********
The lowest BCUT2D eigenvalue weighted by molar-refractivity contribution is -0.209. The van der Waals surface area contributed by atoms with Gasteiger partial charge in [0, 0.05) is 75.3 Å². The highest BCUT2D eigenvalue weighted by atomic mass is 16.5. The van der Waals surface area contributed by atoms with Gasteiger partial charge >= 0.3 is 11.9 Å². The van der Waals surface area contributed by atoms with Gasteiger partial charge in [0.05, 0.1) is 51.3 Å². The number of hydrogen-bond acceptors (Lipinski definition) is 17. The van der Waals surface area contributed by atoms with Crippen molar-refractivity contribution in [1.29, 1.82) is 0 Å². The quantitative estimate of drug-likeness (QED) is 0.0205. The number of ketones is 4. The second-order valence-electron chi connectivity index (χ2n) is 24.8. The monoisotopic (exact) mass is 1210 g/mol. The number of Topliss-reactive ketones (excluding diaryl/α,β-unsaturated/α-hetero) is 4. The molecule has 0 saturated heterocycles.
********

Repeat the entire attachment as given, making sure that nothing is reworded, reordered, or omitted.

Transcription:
The lowest BCUT2D eigenvalue weighted by molar-refractivity contribution is -0.209. The van der Waals surface area contributed by atoms with Gasteiger partial charge in [0, 0.05) is 75.3 Å². The highest BCUT2D eigenvalue weighted by atomic mass is 16.5. The van der Waals surface area contributed by atoms with Gasteiger partial charge >= 0.3 is 11.9 Å². The van der Waals surface area contributed by atoms with Gasteiger partial charge in [0.05, 0.1) is 51.3 Å². The number of hydrogen-bond acceptors (Lipinski definition) is 17. The van der Waals surface area contributed by atoms with Crippen molar-refractivity contribution in [1.29, 1.82) is 0 Å². The quantitative estimate of drug-likeness (QED) is 0.0205. The number of ketones is 4. The second-order valence-electron chi connectivity index (χ2n) is 24.8. The monoisotopic (exact) mass is 1210 g/mol. The number of Topliss-reactive ketones (excluding diaryl/α,β-unsaturated/α-hetero) is 4. The molecule has 0 saturated heterocycles.